On Guard or Under the Radar: How Threats Vary by Industry
November 6, 2012 Leave a comment
- Not surprisingly, organizations often apply similar security protections and practices to those employed by their industry peers to safeguard what are often very comparable assets, leaving them equally vulnerable or well-protected depending upon the effectiveness of their controls.
- While cyber attackers target certain industry-specific, high-value assets such as a manufacturing company’s intellectual property (IP), many of the breaches involve the theft of less valuable resources that are more often left exposed to risk.
Just as enterprises in every industry tend to share some analogous traits in how they do or do not effectively leverage IT to advance their particular business agendas, organizations within the same vertical tend to use data security strategies similar to those their counterparts use to safeguard equivalent assets. Thus, it is not all that surprising to see some vertically specific security breach trends that highlight gaps in industry-wide security practices.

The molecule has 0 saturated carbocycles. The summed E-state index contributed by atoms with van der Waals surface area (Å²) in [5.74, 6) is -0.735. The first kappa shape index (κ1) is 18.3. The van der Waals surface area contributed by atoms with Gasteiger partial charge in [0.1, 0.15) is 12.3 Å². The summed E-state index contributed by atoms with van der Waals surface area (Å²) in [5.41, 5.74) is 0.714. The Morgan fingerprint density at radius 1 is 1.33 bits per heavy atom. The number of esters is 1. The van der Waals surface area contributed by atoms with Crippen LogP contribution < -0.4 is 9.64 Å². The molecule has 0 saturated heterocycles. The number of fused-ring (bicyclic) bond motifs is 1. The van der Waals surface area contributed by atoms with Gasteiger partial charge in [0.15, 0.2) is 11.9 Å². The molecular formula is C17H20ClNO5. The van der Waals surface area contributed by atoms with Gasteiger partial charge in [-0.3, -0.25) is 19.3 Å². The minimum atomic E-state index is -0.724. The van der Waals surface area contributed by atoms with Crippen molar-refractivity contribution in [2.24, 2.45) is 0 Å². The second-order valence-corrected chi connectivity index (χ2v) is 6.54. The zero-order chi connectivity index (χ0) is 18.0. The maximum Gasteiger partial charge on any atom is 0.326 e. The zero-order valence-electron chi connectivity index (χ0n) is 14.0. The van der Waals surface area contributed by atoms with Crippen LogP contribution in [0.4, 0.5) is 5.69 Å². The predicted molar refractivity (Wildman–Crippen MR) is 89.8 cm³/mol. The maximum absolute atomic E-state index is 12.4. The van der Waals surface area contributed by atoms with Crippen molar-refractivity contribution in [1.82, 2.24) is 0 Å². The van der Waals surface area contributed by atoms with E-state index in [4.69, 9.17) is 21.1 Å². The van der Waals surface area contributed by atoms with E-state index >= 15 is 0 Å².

Verizon’s recent breakout of data breach statistics along vertical lines highlights the vulnerabilities particular to organizations in specific verticals. The statistics, culled from Verizon’s annual Data Breach Investigations Report published earlier this year, show that organizations in the accommodations and food industry are particularly exposed to attack. This market segment has suffered more breaches than any other vertical for the last two years running. The industry’s point of sale (POS) terminals are especially susceptible to attack.
Retail and healthcare entities also face a similar exposure at the POS terminal, as cyber attackers go after low-hanging fruit. In many cases, the POS systems are managed by third parties that often fail to implement even basic controls necessary to protect data on the systems. Thus, a cyber attacker can exploit openings such as the failure to change a default password to access a system.
Companies in the financial and insurance industry have a reputation for being better equipped to fortify their assets against attack. However, the value of their assets makes these companies very attractive targets. Hackers use sophisticated methods such as application-layer attacks to breach the financial services firms’ defenses. Devices such as ATMs that are physically exposed are also vulnerable to attack.
How do you think your industry is positioned against potential threats as a whole? Do you think your own organization’s security measures exceed those of your peers?